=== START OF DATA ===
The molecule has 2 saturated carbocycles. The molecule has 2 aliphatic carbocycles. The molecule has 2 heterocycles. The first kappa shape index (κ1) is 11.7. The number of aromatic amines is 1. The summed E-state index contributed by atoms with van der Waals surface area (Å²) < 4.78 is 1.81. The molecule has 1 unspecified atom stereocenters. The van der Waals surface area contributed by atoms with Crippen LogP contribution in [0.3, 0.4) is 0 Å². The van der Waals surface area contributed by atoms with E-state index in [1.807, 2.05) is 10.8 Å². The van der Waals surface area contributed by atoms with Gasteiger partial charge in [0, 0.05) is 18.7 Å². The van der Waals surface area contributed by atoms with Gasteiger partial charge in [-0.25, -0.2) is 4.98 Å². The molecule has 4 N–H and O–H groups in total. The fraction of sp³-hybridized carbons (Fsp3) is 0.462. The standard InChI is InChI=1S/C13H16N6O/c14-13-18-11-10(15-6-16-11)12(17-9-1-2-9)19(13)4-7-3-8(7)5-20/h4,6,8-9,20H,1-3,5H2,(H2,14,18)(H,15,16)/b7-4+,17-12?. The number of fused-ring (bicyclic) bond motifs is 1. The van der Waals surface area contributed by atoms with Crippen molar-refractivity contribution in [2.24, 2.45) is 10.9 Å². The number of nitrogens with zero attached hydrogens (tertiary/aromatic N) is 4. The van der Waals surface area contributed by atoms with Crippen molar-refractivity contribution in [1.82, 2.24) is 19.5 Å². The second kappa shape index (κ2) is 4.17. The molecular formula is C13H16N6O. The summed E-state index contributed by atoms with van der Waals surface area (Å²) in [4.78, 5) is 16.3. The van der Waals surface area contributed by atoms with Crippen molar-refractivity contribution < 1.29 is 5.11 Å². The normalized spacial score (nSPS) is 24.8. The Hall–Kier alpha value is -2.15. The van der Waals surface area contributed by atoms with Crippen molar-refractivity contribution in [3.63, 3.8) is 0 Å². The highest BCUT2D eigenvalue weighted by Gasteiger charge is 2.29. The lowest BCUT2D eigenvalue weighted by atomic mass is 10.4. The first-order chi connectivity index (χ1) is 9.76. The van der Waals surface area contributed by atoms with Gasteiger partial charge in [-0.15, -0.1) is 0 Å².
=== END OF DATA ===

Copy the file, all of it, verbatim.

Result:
The molecule has 2 saturated carbocycles. The molecule has 2 aliphatic carbocycles. The molecule has 2 heterocycles. The first kappa shape index (κ1) is 11.7. The number of aromatic amines is 1. The summed E-state index contributed by atoms with van der Waals surface area (Å²) < 4.78 is 1.81. The molecule has 1 unspecified atom stereocenters. The van der Waals surface area contributed by atoms with Crippen LogP contribution in [0.3, 0.4) is 0 Å². The van der Waals surface area contributed by atoms with E-state index in [1.807, 2.05) is 10.8 Å². The van der Waals surface area contributed by atoms with Gasteiger partial charge in [0, 0.05) is 18.7 Å². The van der Waals surface area contributed by atoms with Gasteiger partial charge in [-0.25, -0.2) is 4.98 Å². The molecule has 4 N–H and O–H groups in total. The fraction of sp³-hybridized carbons (Fsp3) is 0.462. The standard InChI is InChI=1S/C13H16N6O/c14-13-18-11-10(15-6-16-11)12(17-9-1-2-9)19(13)4-7-3-8(7)5-20/h4,6,8-9,20H,1-3,5H2,(H2,14,18)(H,15,16)/b7-4+,17-12?. The number of fused-ring (bicyclic) bond motifs is 1. The van der Waals surface area contributed by atoms with Crippen molar-refractivity contribution in [2.24, 2.45) is 10.9 Å². The number of nitrogens with zero attached hydrogens (tertiary/aromatic N) is 4. The van der Waals surface area contributed by atoms with Crippen molar-refractivity contribution in [1.82, 2.24) is 19.5 Å². The second kappa shape index (κ2) is 4.17. The molecular formula is C13H16N6O. The summed E-state index contributed by atoms with van der Waals surface area (Å²) in [4.78, 5) is 16.3. The van der Waals surface area contributed by atoms with Crippen molar-refractivity contribution < 1.29 is 5.11 Å². The normalized spacial score (nSPS) is 24.8. The Hall–Kier alpha value is -2.15. The van der Waals surface area contributed by atoms with Crippen molar-refractivity contribution in [3.63, 3.8) is 0 Å². The highest BCUT2D eigenvalue weighted by Gasteiger charge is 2.29. The lowest BCUT2D eigenvalue weighted by atomic mass is 10.4. The first-order chi connectivity index (χ1) is 9.76. The van der Waals surface area contributed by atoms with Gasteiger partial charge in [-0.15, -0.1) is 0 Å².